MRFIT results published.
One of these was the Multiple Risk Factor Intervention Trial, known as MRFIT (pronounced Mr. Fit), which ran from 1973 to 1982. Stamler had the prestigious job of directing it. After his lackluster efforts to get people to adhere to the ersatz foods he had invented for the National Diet Heart Study, Stamler thought that perhaps a better intervention would be to focus less on diet and more on controlling other factors, such as smoking, weight loss, and blood pressure. MRFIT therefore used the “everything but the kitchen sink” approach to fighting heart disease. It was one of the biggest and most demanding medical experiments ever performed on a group of human beings, involving twenty-eight medical centers
used margarine instead of butter, limited eggs to two or fewer per week, and avoided meat and desserts; the target for saturated fat was 8 percent to 10 percent of calories. The other half were told to eat and live however they liked. Stamler followed all twelve thousand men for seven years.XIII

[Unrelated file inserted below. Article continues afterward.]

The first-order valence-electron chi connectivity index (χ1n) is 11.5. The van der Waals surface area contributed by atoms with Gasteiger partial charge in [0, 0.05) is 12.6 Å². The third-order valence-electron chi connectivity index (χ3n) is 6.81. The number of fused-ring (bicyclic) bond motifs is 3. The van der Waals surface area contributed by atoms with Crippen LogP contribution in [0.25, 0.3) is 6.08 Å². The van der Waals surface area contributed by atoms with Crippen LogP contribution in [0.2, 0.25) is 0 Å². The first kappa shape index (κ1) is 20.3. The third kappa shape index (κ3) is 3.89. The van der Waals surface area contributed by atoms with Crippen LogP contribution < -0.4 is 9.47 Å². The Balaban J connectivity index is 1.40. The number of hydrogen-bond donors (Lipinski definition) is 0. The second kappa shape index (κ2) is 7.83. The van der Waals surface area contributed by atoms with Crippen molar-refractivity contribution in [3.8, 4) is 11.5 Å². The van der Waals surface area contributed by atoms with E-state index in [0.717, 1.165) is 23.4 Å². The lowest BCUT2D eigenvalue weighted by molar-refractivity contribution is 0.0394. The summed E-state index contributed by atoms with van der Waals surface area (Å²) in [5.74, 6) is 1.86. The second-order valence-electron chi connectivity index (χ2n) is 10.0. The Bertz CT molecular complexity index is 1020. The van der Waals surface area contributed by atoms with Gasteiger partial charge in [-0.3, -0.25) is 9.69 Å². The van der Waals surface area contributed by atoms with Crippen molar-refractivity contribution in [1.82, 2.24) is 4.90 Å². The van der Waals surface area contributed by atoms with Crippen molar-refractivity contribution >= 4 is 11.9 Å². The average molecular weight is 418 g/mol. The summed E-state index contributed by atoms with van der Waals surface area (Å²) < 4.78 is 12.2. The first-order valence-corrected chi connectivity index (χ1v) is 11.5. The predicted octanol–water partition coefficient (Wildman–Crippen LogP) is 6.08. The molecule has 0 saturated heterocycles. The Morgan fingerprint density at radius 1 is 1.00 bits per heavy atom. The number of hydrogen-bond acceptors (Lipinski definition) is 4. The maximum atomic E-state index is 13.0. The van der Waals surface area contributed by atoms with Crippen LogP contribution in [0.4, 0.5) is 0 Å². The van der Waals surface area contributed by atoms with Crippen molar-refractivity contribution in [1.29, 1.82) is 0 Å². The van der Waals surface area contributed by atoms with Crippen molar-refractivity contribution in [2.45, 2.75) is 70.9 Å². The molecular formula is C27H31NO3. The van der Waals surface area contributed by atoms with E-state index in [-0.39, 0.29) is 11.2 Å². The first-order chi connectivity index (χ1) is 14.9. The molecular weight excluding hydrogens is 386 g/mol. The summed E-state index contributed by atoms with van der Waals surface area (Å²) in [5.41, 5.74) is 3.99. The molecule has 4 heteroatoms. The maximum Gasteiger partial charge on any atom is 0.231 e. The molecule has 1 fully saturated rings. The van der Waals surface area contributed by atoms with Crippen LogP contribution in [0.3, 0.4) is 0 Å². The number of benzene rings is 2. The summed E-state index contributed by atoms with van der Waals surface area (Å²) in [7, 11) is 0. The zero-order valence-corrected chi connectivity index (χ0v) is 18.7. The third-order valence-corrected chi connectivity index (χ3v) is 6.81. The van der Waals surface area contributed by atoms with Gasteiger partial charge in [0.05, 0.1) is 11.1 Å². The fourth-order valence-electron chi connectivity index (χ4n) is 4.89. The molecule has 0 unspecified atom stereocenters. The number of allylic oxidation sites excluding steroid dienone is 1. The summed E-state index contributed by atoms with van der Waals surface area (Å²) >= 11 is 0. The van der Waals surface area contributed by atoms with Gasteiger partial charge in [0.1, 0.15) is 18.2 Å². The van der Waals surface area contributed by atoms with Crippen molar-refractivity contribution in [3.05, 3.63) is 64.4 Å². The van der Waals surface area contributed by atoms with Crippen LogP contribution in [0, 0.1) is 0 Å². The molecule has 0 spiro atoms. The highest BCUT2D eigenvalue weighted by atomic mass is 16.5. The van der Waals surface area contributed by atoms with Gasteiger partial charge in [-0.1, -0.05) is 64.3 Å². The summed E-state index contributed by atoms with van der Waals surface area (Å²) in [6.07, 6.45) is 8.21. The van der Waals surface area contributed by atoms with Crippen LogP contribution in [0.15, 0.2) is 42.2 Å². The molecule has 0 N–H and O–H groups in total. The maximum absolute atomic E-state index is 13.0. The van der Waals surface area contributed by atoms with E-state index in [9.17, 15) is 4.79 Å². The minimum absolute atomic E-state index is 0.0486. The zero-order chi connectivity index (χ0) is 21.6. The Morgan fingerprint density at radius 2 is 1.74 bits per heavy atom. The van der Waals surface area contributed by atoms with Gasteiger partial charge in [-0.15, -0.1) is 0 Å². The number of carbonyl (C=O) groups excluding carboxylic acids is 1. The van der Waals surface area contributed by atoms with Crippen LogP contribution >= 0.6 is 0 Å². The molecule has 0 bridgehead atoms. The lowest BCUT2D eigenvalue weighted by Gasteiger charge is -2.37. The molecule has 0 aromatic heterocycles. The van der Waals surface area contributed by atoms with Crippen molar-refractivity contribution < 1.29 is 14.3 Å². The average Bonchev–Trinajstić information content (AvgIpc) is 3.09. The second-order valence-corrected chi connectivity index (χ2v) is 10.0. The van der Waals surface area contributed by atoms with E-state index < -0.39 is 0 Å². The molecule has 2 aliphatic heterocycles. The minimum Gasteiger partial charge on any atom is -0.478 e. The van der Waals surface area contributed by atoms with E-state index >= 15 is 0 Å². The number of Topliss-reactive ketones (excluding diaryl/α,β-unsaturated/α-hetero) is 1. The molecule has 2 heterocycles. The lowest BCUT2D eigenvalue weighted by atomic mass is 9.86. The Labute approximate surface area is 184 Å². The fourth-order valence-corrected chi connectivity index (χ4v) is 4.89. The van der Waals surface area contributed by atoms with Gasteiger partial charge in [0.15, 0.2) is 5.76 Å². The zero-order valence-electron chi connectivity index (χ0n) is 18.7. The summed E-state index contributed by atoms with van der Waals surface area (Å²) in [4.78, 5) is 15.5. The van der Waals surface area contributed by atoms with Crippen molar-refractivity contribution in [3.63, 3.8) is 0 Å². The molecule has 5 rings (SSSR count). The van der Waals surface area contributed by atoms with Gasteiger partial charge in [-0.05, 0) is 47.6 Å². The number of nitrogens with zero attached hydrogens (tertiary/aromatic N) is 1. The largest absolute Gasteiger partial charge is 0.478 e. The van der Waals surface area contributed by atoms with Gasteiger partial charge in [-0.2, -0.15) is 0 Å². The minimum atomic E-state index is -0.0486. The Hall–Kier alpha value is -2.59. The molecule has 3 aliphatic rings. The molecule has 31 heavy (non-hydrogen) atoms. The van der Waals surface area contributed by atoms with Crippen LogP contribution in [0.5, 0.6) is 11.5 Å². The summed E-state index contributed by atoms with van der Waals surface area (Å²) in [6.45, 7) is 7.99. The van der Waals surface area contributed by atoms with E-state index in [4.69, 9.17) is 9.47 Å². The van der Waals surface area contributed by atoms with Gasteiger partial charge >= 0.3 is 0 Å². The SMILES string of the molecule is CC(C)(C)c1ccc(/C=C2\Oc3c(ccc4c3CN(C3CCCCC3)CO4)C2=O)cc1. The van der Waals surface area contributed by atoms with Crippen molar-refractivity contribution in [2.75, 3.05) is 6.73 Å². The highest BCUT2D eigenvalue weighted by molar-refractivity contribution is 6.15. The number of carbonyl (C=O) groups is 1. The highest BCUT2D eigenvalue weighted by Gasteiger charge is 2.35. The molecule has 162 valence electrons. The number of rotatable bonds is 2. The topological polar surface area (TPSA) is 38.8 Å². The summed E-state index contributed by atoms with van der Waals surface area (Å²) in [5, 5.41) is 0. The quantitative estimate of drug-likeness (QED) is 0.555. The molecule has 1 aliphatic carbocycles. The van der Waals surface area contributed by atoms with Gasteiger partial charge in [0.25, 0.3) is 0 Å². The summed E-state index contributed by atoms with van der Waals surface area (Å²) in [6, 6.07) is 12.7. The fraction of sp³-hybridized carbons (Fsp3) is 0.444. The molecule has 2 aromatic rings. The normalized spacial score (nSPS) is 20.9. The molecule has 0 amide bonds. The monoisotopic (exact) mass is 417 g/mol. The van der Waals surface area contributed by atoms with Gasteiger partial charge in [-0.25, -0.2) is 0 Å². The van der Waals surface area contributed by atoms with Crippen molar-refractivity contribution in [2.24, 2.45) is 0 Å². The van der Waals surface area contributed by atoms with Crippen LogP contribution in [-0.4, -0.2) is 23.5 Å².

The results, announced in September 1982, were a disaster for the diet-heart hypothesis. Although men in the intervention group had been spectacularly successful in changing their diets, quitting smoking, and reducing their blood pressure, they died at slightly higher rates than the controls. The MRFIT investigators acknowledged this and floated various possible explanations. One was that the control group had also, independently, reduced rates of smoking and sought medication to control blood pressure, so by the end of the study the differences between the two groups were not as great as expected. Another possible explanation was that the diuretics used to treat high blood pressure were toxic (this idea was disproved). A final idea was that perhaps people would need to start such interventions earlier in life or keep them up over a longer period of time to see results.
nationwide at a cost of $115 million.
Stamler’s teams measured the cholesterol of 361,000 middle-aged American men and found twelve thousand whose cholesterol was above 290 mg/dL—so high that they were considered to be at imminent risk of heart attack.XII Most of the twelve thousand were obese, had high blood pressure, and smoked, so they had plenty of risks to modify. Half of them then received “multiple” interventions: counseling to quit smoking, medication to lower high blood pressure, if necessary, and advice on how to follow a low-fat, low-cholesterol diet. They drank skim milk,